Updated every Monday!   Subscribe to free weekly newsletter.

October 16, 2017

Thanks for Nothing, Bass Pro Shops

Filed under: Retail,Thanks for Nothing — Edgar (aka MrConsumer) @ 5:34 am

Ron H., a regular Mouse Print* reader, recently told us about a pricing problem he experienced in Las Vegas at the Bass Pro Shops Outdoor World store there.

His wife spied a bargain on a nice sweater as a gift for their son.

sweater

clearance sweater

*MOUSE PRINT:

The price tag indicated that the sweater was on clearance for $59.95, marked down from… $59.95! Wow, what a savings.

Back in their hotel room, Ron’s wife was curious to know how much they really saved on the sweater, so she peeled back the clearance tag to the see the real regular price.

*MOUSE PRINT:

peeled back price

To her shock, the regular price was $39.49 — over $20 LESS than the so called clearance price. The couple marched back to the store to speak to the manager. They were denied that request, but were given back the difference in price.

The customer service person said that this was a pricing mistake at the warehouse. Being the suspicious Mouse Print* reader that he is, Ron checked some other clearance items before leaving the store. Sure enough, he found other examples of inflated “clearance” price stickers put over lower regular prices.

For that, Bass Pro Shops, we say thanks for nothing.




  ADV


• • •

April 3, 2017

Thanks for Nothing #5

Filed under: Humor,Retail,Thanks for Nothing,Travel — Edgar (aka MrConsumer) @ 5:48 am

In honor of April Fools’ Day a few days ago, we first offer you an ad to make you chuckle, and then two ads in our series of ones that don’t quite offer what they claim (but which throw in a chuckle at no extra cost).

Example 1:

Retailers are notorious for advertising that “everything” is on sale when there are many exclusions. Old Navy tried to play it straight(er) by advertising a big sale this way:

Old Navy "everything-ish"

Thanks for trying, Old Navy.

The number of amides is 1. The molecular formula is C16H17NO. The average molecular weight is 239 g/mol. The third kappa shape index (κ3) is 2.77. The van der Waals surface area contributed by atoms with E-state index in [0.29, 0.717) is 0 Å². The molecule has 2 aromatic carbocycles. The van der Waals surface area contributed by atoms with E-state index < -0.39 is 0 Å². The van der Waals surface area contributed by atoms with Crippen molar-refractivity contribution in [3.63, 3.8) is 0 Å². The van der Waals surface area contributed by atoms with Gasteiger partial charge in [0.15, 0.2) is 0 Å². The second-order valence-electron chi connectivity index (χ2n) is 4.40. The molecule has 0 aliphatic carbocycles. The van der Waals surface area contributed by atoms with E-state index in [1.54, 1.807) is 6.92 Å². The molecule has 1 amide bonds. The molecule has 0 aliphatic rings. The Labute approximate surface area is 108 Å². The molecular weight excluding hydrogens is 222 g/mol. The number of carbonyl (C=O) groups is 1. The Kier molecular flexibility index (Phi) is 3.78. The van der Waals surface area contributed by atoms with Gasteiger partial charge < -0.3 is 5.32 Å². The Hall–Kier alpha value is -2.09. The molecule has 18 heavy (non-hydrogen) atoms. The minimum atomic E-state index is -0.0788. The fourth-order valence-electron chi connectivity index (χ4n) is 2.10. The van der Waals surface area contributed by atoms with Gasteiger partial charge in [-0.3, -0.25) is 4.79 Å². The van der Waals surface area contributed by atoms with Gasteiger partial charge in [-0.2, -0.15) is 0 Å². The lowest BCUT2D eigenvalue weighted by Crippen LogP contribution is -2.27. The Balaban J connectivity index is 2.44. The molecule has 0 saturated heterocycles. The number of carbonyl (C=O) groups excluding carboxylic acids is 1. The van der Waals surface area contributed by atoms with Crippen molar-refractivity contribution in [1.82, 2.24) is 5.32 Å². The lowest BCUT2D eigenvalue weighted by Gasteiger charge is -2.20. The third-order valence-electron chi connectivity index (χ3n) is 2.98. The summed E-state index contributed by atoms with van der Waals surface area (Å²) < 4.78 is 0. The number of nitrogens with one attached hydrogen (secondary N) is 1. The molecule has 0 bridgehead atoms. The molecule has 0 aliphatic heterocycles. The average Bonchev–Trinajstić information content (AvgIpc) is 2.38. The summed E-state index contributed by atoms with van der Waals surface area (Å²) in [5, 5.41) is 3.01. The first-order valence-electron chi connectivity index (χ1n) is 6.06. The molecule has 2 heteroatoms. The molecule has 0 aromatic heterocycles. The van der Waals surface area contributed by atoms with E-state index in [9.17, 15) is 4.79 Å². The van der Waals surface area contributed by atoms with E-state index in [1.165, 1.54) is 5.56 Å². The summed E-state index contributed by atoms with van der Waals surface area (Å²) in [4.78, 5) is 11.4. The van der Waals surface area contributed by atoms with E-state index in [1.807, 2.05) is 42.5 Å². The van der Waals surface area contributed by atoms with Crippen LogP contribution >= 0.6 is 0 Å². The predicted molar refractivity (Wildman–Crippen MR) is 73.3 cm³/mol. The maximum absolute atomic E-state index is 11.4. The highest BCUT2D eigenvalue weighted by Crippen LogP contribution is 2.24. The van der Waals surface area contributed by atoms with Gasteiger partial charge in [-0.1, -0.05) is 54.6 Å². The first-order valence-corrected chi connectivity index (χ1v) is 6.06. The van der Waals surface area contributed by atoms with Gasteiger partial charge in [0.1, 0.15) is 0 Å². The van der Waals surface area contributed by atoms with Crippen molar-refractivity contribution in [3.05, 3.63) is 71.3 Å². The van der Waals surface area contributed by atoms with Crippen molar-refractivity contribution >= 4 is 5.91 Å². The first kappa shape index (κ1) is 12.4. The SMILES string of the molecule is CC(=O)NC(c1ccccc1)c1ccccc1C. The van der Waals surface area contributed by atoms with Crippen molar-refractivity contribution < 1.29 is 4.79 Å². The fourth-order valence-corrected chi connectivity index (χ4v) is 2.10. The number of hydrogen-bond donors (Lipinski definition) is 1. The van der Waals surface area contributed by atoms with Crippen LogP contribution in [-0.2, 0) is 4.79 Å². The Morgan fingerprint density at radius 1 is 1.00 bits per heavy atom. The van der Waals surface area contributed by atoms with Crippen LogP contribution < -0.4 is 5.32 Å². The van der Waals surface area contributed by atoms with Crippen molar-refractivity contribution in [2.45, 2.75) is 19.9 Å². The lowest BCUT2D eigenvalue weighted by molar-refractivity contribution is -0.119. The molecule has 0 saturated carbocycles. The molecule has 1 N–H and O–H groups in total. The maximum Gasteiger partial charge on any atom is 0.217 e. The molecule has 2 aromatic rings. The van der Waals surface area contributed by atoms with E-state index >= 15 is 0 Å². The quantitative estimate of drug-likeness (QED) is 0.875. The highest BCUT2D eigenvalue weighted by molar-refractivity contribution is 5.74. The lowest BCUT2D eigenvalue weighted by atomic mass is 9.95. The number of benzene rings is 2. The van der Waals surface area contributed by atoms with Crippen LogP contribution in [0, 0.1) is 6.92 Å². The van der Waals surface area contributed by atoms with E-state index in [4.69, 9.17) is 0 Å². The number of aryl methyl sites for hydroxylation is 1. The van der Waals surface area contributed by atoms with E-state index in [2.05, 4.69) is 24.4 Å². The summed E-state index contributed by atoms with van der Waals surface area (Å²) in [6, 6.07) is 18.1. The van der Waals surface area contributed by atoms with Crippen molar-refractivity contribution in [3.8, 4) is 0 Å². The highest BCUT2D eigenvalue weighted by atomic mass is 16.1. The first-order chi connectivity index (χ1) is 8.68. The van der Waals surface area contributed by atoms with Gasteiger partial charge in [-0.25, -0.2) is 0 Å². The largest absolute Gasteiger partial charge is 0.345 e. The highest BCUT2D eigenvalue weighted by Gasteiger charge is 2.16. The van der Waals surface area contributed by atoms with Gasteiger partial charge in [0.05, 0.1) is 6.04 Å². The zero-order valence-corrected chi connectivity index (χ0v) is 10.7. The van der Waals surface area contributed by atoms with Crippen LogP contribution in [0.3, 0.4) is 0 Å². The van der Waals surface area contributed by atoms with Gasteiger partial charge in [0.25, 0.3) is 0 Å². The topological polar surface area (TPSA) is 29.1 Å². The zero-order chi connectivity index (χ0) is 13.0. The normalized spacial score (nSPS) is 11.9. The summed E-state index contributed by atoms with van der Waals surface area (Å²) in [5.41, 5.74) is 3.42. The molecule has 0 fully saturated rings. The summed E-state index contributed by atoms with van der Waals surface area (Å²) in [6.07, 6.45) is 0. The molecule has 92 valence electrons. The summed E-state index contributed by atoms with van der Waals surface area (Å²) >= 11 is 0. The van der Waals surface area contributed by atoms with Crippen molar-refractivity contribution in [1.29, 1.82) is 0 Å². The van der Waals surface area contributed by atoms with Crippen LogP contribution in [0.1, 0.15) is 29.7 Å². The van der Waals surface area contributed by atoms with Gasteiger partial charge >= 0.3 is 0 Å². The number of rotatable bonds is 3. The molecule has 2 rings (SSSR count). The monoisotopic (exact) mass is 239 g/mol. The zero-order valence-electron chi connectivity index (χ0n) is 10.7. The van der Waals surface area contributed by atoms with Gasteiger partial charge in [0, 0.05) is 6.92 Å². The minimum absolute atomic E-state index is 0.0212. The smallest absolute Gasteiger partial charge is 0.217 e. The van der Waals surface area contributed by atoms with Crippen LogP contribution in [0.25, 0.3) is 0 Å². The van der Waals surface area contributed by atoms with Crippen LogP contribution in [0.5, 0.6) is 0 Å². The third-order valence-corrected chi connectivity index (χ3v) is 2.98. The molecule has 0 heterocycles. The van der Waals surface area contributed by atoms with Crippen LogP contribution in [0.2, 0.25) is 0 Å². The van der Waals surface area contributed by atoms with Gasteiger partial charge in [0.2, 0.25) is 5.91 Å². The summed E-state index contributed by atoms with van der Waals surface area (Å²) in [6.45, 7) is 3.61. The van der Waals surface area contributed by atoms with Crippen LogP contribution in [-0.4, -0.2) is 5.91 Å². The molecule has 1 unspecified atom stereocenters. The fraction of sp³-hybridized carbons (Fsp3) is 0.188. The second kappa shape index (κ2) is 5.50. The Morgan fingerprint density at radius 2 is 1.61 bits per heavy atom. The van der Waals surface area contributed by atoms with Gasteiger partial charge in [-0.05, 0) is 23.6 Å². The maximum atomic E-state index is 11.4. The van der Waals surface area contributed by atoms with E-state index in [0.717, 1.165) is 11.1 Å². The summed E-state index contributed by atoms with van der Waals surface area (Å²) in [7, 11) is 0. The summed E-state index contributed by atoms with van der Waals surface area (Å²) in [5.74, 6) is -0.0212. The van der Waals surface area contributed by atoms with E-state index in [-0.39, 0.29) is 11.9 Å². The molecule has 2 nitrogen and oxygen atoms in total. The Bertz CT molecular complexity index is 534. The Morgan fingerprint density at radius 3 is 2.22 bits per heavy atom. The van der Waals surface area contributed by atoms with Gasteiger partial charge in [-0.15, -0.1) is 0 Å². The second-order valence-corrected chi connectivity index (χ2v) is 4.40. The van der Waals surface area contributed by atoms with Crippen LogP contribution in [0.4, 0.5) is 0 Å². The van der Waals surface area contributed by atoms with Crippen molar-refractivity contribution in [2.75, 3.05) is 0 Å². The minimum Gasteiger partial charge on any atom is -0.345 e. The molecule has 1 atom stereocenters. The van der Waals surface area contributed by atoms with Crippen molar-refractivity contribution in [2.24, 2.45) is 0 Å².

Example 2:

Southwest Airlines recently offered an airfare sale with “no gotchas.”

Souhtwest Airlines

Then what’s this?

*MOUSE PRINT:

Southwest terms and conditions

Thanks for nothing, Southwest. But thanks to Richard G. for the submission.


Example 3:

Our last “deal” is at Ace Hardware. Just use your loyalty card and pay $3 more than the regular price!

*MOUSE PRINT:

Ace Hardware

Thanks for nothing, Ace.


If you find an ad that screams “thanks for nothing,” please pass it on to Edgar(at symbol)MousePrint.org . Thanks.




  ADV


• • •

November 21, 2016

Thanks for Nothing: United Airlines Intros “Last Class” Service

Filed under: Thanks for Nothing,Travel — Edgar (aka MrConsumer) @ 5:38 am

United AirlinesWe all know what first class air travel means — priority boarding, bigger seats, fancy food, quick exiting, etc. Now United Airlines is introducing what we have nicknamed “last class” service. As our moniker implies, this is at the opposite end of the spectrum of fares.

According to United’s website, “basic economy” as they call it will be their least expensive fare (with unspecified extra savings, if any), but will come with some new and severe limitations:

*MOUSE PRINT:

  • You will not be able to reserve a particular seat.
  • Seats will be assigned automatically at check-in, and presumably you will have no choices offered.

  • If you buy multiple seats for your family, sitting together is not guaranteed.

  • You can make no voluntary changes to your ticket.

  • You will earn miles, but not earn “segments.”

  • You will not be allowed to upgrade.

  • You will be automatically placed in the last group to board the plane.

    And the biggest (and nastiest) new restriction:

  • You cannot carry on any luggage except a small personal item like a laptop that fits under the seat in front of you.

  • So… during this Thanksgiving week, we say to United Airlines, thanks for nothing.




      ADV


    • • •

    October 10, 2016

    Thanks for Nothing #4

    Filed under: Food/Groceries,Internet,Retail,Thanks for Nothing — Edgar (aka MrConsumer) @ 6:10 am

    We continue our series of offers, which upon closer scrutiny, offer less than expected.

    Example 1:

    Supermarkets have become fond of advertising 10 for $10 deals. But this deal from a New York supermarket chain falls a little short.

    10 for $10

    *MOUSE PRINT:

    The bulbs are indeed 10 for $10, but you can only buy four it seems. Thanks for nothing, Shop Rite.


    Example 2:

    Speaking of buying larger quantities, we’ve always been taught that when you buy in bulk, you can often save money.

    Kidde

    *MOUSE PRINT:

    At Amazon, you can buy a two pack of detectors for the price of three single ones. That’s right, one is $15 and two are $47. Whatta deal. Thanks for nothing, Amazon.


    Example 3:

    Speaking of deals, Best Buy is seemingly offering an LG stainless steel dishwasher for an unheard of $199 in this ad: